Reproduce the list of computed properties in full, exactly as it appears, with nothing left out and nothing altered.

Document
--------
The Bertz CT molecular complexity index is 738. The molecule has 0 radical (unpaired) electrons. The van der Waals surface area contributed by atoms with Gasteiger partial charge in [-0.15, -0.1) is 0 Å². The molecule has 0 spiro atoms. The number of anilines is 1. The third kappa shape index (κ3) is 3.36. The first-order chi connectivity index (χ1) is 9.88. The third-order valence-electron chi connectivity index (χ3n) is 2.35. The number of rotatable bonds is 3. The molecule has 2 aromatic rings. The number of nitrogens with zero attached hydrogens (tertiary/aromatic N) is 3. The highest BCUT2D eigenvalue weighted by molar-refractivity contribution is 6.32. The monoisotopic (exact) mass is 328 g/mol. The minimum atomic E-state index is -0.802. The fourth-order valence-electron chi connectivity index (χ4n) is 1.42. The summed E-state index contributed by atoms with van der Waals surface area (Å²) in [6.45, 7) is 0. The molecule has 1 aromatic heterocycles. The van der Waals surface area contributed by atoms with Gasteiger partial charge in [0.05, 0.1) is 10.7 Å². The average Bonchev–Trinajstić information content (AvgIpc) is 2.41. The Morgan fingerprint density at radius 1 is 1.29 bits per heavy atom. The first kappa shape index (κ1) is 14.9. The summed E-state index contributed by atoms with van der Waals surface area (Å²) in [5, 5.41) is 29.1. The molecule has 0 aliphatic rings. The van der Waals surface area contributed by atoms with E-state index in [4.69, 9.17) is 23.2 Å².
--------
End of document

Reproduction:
The Bertz CT molecular complexity index is 738. The molecule has 0 radical (unpaired) electrons. The van der Waals surface area contributed by atoms with Gasteiger partial charge in [-0.15, -0.1) is 0 Å². The molecule has 0 spiro atoms. The number of anilines is 1. The third kappa shape index (κ3) is 3.36. The first-order chi connectivity index (χ1) is 9.88. The third-order valence-electron chi connectivity index (χ3n) is 2.35. The number of rotatable bonds is 3. The molecule has 2 aromatic rings. The number of nitrogens with zero attached hydrogens (tertiary/aromatic N) is 3. The highest BCUT2D eigenvalue weighted by molar-refractivity contribution is 6.32. The monoisotopic (exact) mass is 328 g/mol. The minimum atomic E-state index is -0.802. The fourth-order valence-electron chi connectivity index (χ4n) is 1.42. The summed E-state index contributed by atoms with van der Waals surface area (Å²) in [6.45, 7) is 0. The molecule has 1 aromatic heterocycles. The van der Waals surface area contributed by atoms with Gasteiger partial charge in [0.05, 0.1) is 10.7 Å². The average Bonchev–Trinajstić information content (AvgIpc) is 2.41. The Morgan fingerprint density at radius 1 is 1.29 bits per heavy atom. The first kappa shape index (κ1) is 14.9. The summed E-state index contributed by atoms with van der Waals surface area (Å²) in [5, 5.41) is 29.1. The molecule has 0 aliphatic rings. The van der Waals surface area contributed by atoms with E-state index in [4.69, 9.17) is 23.2 Å².